Rumi.Nations of Life in Texas

 

It was beautiful yesterday and today. The strong wind was finally replaced by a gentle breeze — the kind that soothes and reminds you that the world can be soft.

It was hummingbird nectar day again. They were down to one feeder and they fought over that one feeder even though there were four nectar holes. Territorial and aggressive, hummingbirds are the sweetest little vipers. The dogs found them amusing. I put five out this time. Maybe they can share.

“You’re a slave to those creatures,” Phil said.

I hadn’t really thought about it. There is plenty of natural nectar in my flowers. There is something contemplative about taking care of birds. Even more, there is something comforting in their endurance. It sometimes leaves me breathless to think of their strenuous migration. Butterflies are born and die, 3 generations, making their trek from summer to winter grounds.

It is only humans who have found the need to find one place and settle down, parceling out allotments of land. As if that design has more logic than something more historic and natural.

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We are on our way to see Robin Trower in concert. I am a child of the 60’s. I have to gather eggs but my wonderful neighbor will put the chickens up for the night. Normally, the cows and chickens hang out together and there’s no putting aways my birds for the night this early.

I picked up some coconut water at the grocery store. It was only when I got it home that I realized it’s from Viet Nam. Having written about 1968 and the Viet Nam war in my first book, it reminds me just how far we are removed from it. It is hard to imagine that it was such a big event in American life within my lifetime. Baby boomer time.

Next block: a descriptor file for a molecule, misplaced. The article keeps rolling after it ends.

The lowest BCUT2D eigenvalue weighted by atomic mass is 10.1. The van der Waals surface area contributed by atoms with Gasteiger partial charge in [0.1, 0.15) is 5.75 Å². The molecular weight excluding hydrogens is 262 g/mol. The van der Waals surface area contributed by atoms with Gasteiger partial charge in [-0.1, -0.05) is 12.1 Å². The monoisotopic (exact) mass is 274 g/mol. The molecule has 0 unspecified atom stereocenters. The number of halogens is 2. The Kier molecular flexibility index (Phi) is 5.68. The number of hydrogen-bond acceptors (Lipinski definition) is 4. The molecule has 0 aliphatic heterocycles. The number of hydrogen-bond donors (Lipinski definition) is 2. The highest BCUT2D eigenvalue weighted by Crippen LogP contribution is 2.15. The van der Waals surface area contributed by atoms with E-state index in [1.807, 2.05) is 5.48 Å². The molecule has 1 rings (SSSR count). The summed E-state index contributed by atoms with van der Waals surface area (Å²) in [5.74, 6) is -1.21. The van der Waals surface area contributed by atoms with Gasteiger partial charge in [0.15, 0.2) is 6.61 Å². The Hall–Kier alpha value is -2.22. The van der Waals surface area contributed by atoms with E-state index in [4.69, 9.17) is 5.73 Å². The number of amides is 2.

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It is hard to imagine all the times I waited for my uncle to return from his “cush” assignment in Thailand. All the times I waited for him to take us to the 5 and Dime, to the ice cream parlor, to tell us stories, to make us laugh the way no one else could. All the times we heaved a sigh of relief because even though he did a ridiculous number of tours, he was safe in Thailand. It was only after years that we learned Thailand was code for Cambodia, a place we were never “officially” in, but that held some of the worst suffering on both sides. As I sip my Buddha coconut water, listen to the sounds of the fountain, and watch my little guileless hummingbirds and other creatures of the hills, I also remember the sacrifice of my dearest uncle — the one who bore the burden of silence.

No matter where you fall on the war scale, every act of war requires a debt of suffering. I’ve never been a big one for debt.

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